When your fellow family-dynasty totalitarian, communist aggressor, and general champion in spreading soul-crushing human misery is hinting that things have started to get out of control, you know you’ve got problems.

Retired Cuban leader Fidel Castro published his first column in nearly nine months on Friday, urging both friends and foes to use restraint amid tensions on the Korean Peninsula.

In the brief piece published in Communist Party daily Granma and other official media, Castro warned of the impact that nuclear war could unleash in Asia and beyond. He said Havana has always been and will continue to be an ally to North Korea, but gently admonished it to consider the well-being of humankind.

“Now that you have demonstrated your technical and scientific advances, we remind you of your duty to the countries that have been your great friends, and it would not be fair to forget that such a war would affect … more than 70% of the planet’s population,” he said.

Castro used stronger language in addressing Washington, saying that if fighting breaks out, President Barack Obama’s government “would be buried by a flood of images that would present him as the most sinister figure in US history. The duty to avoid (war) also belongs to him and the people of the United States.”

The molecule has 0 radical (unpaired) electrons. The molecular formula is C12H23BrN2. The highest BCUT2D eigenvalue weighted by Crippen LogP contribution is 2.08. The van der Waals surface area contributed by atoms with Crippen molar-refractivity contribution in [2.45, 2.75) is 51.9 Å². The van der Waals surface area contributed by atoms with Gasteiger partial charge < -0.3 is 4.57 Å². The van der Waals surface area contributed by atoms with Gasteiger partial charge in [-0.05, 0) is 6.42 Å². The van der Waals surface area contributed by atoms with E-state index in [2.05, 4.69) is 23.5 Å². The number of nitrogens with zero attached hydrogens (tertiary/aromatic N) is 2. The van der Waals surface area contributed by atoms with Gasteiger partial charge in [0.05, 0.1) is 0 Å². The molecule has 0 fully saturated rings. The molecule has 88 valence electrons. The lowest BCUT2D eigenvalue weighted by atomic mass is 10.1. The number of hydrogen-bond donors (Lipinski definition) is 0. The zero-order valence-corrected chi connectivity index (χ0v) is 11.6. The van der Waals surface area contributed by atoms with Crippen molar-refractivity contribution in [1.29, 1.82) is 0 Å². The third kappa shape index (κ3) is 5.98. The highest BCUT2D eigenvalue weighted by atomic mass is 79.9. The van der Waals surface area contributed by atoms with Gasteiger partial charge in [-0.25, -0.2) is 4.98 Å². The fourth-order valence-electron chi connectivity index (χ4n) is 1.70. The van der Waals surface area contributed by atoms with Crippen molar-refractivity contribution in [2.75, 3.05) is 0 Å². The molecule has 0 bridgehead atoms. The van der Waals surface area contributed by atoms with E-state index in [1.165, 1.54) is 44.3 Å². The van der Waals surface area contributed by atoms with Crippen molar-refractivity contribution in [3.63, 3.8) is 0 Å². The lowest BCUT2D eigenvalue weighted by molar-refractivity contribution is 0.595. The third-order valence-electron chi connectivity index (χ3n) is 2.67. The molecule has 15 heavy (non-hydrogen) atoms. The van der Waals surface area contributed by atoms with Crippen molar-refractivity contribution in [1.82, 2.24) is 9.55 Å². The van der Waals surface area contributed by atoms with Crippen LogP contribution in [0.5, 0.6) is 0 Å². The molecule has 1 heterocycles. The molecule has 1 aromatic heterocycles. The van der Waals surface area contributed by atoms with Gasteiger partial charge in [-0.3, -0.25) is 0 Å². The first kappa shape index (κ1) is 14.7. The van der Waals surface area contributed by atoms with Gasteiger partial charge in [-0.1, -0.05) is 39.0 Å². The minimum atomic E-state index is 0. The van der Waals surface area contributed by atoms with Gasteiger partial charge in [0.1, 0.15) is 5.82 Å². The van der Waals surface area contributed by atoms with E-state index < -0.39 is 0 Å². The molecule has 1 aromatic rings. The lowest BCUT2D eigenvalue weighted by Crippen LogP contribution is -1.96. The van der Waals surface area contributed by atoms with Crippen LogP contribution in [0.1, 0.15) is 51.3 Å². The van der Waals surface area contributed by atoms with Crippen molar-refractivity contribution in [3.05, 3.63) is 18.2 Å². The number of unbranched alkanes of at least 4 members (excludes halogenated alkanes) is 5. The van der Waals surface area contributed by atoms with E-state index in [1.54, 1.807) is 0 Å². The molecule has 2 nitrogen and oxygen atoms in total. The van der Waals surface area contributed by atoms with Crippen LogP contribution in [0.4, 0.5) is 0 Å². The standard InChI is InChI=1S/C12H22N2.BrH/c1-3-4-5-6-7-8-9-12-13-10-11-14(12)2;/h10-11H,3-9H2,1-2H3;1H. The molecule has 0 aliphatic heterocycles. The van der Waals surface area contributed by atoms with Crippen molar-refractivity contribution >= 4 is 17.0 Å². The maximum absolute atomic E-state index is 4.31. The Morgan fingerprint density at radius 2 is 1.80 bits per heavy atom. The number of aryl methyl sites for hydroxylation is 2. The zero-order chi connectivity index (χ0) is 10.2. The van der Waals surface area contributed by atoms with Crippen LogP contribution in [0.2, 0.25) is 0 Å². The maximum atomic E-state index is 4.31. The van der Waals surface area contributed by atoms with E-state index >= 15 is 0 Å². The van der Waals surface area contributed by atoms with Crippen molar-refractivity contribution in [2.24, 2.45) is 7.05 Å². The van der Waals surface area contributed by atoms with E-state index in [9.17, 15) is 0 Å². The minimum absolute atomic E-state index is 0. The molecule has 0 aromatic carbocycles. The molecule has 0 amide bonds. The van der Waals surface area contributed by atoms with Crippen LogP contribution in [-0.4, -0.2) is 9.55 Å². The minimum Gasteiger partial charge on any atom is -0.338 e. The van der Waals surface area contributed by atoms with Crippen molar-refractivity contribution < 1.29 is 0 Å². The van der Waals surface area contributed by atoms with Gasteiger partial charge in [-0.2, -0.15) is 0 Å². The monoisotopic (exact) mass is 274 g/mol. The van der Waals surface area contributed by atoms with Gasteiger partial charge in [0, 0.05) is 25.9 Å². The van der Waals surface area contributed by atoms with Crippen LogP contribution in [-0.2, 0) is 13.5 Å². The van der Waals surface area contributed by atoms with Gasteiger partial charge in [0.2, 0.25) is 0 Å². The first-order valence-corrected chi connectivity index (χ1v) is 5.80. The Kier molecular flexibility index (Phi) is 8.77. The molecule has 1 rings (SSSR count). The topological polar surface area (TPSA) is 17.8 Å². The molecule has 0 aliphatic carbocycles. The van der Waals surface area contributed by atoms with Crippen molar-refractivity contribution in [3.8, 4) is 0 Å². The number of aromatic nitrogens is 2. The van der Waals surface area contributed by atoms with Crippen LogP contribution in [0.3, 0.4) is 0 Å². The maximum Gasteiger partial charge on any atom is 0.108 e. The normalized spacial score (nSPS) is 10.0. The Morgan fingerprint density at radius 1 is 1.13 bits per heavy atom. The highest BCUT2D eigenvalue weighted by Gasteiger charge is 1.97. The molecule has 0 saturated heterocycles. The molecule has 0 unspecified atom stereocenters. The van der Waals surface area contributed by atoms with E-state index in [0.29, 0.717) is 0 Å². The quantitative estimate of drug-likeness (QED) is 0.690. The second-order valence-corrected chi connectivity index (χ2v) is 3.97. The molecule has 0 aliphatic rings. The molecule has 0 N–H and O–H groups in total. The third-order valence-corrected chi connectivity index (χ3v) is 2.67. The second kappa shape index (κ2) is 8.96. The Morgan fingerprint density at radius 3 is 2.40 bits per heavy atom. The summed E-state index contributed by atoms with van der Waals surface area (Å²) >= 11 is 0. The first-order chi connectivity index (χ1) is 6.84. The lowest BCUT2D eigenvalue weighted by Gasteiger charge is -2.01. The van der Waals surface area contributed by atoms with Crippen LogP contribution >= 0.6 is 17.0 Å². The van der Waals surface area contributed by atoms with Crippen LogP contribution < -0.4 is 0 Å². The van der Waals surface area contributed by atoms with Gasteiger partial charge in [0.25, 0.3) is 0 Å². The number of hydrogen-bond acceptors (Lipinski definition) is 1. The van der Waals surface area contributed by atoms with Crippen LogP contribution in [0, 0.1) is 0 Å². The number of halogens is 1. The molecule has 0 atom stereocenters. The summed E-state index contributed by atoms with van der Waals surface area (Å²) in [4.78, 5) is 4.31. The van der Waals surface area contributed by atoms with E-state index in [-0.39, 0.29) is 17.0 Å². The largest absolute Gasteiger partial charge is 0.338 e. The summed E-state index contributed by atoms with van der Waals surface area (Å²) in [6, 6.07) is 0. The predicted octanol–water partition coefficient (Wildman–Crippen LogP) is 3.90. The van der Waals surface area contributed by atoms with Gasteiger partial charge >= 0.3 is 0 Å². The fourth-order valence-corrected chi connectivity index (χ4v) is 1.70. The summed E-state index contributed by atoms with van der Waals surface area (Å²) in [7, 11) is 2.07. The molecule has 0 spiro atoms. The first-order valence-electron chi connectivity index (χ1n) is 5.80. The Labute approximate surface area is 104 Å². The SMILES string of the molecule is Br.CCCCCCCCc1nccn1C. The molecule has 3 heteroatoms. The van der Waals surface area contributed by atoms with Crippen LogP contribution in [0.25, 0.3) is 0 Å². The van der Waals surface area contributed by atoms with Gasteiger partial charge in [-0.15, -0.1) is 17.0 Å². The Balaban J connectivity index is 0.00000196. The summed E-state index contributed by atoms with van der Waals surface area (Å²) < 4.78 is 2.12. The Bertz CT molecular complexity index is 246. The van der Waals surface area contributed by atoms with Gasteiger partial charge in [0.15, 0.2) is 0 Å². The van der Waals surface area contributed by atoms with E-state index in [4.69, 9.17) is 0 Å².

More of a friendly nudge than an outright condemnation, and he of course included the obligatory “everything is the United States’ fault”-solidarity line, but the message was there: Dude, you have got to pump the brakes on this thing.

Meanwhile, back in North Korea, the theater of the absurd continues:

As the days wore on, the threats increased to encompass nuclear war, while painted posters emerged on main streets showing rockets raining down on Washington, DC. The state news agency, KCNA, issued daily reports emphasising what is a pattern of the propaganda: that the regime’s belligerence is in response to dire threats from outside, such as the deployment of American B-2 stealth bombers and F-22 fighters as part of joint exercises by American and South Korean armed forces south of the heavily fortified demilitarised zone (DMZ). To its people, North Korea is painted as victim, not aggressor. …

In Pyongyang it was hard to escape the impression that the threats and bluster aimed at America and the South were mainly for domestic consumption. They seemed intended to present Kim Jong Un, the young dictator, as a fearless commander-in-chief. External threats justify North Korea’s paranoia and enforced isolation, whatever hardships are imposed on its people. And it provides existential drama to a nation used to mind-numbing, wall-to-wall Kim worship as entertainment.